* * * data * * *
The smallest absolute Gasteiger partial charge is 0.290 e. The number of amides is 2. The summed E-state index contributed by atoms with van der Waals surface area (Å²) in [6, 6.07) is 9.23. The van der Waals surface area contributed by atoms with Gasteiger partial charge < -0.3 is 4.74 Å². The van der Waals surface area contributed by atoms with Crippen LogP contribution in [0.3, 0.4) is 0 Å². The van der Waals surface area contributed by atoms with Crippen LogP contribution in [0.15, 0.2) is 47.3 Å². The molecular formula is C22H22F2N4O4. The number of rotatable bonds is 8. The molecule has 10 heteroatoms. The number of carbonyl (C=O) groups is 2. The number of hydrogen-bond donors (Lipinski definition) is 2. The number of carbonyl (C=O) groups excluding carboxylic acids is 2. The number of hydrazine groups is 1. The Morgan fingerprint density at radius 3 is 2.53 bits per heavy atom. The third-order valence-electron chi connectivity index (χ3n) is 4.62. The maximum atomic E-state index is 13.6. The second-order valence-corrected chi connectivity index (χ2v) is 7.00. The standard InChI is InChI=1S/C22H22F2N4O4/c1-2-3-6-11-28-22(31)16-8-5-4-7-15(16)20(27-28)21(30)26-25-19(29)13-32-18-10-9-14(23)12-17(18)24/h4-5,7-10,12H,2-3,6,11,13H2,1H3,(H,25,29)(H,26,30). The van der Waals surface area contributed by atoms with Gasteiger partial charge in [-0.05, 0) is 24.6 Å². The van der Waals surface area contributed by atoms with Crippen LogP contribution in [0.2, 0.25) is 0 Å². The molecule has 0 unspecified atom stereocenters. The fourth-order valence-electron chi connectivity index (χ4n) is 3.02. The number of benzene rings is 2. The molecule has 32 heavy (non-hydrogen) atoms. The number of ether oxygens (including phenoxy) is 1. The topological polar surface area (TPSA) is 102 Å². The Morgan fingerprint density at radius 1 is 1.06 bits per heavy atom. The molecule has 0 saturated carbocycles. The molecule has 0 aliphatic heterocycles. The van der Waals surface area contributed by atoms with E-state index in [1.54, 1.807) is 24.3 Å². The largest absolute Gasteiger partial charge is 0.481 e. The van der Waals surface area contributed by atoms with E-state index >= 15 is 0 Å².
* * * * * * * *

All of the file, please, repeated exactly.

The smallest absolute Gasteiger partial charge is 0.290 e. The number of amides is 2. The summed E-state index contributed by atoms with van der Waals surface area (Å²) in [6, 6.07) is 9.23. The van der Waals surface area contributed by atoms with Gasteiger partial charge < -0.3 is 4.74 Å². The van der Waals surface area contributed by atoms with Crippen LogP contribution in [0.3, 0.4) is 0 Å². The van der Waals surface area contributed by atoms with Crippen LogP contribution in [0.15, 0.2) is 47.3 Å². The molecular formula is C22H22F2N4O4. The number of rotatable bonds is 8. The molecule has 10 heteroatoms. The number of carbonyl (C=O) groups is 2. The number of hydrogen-bond donors (Lipinski definition) is 2. The number of carbonyl (C=O) groups excluding carboxylic acids is 2. The number of hydrazine groups is 1. The Morgan fingerprint density at radius 3 is 2.53 bits per heavy atom. The third-order valence-electron chi connectivity index (χ3n) is 4.62. The maximum atomic E-state index is 13.6. The second-order valence-corrected chi connectivity index (χ2v) is 7.00. The standard InChI is InChI=1S/C22H22F2N4O4/c1-2-3-6-11-28-22(31)16-8-5-4-7-15(16)20(27-28)21(30)26-25-19(29)13-32-18-10-9-14(23)12-17(18)24/h4-5,7-10,12H,2-3,6,11,13H2,1H3,(H,25,29)(H,26,30). The van der Waals surface area contributed by atoms with Gasteiger partial charge in [-0.05, 0) is 24.6 Å². The van der Waals surface area contributed by atoms with Crippen LogP contribution in [0.2, 0.25) is 0 Å². The molecule has 0 unspecified atom stereocenters. The fourth-order valence-electron chi connectivity index (χ4n) is 3.02. The number of benzene rings is 2. The molecule has 32 heavy (non-hydrogen) atoms. The number of ether oxygens (including phenoxy) is 1. The topological polar surface area (TPSA) is 102 Å². The Morgan fingerprint density at radius 1 is 1.06 bits per heavy atom. The molecule has 0 saturated carbocycles. The molecule has 0 aliphatic heterocycles. The van der Waals surface area contributed by atoms with E-state index in [1.54, 1.807) is 24.3 Å². The largest absolute Gasteiger partial charge is 0.481 e. The van der Waals surface area contributed by atoms with E-state index >= 15 is 0 Å².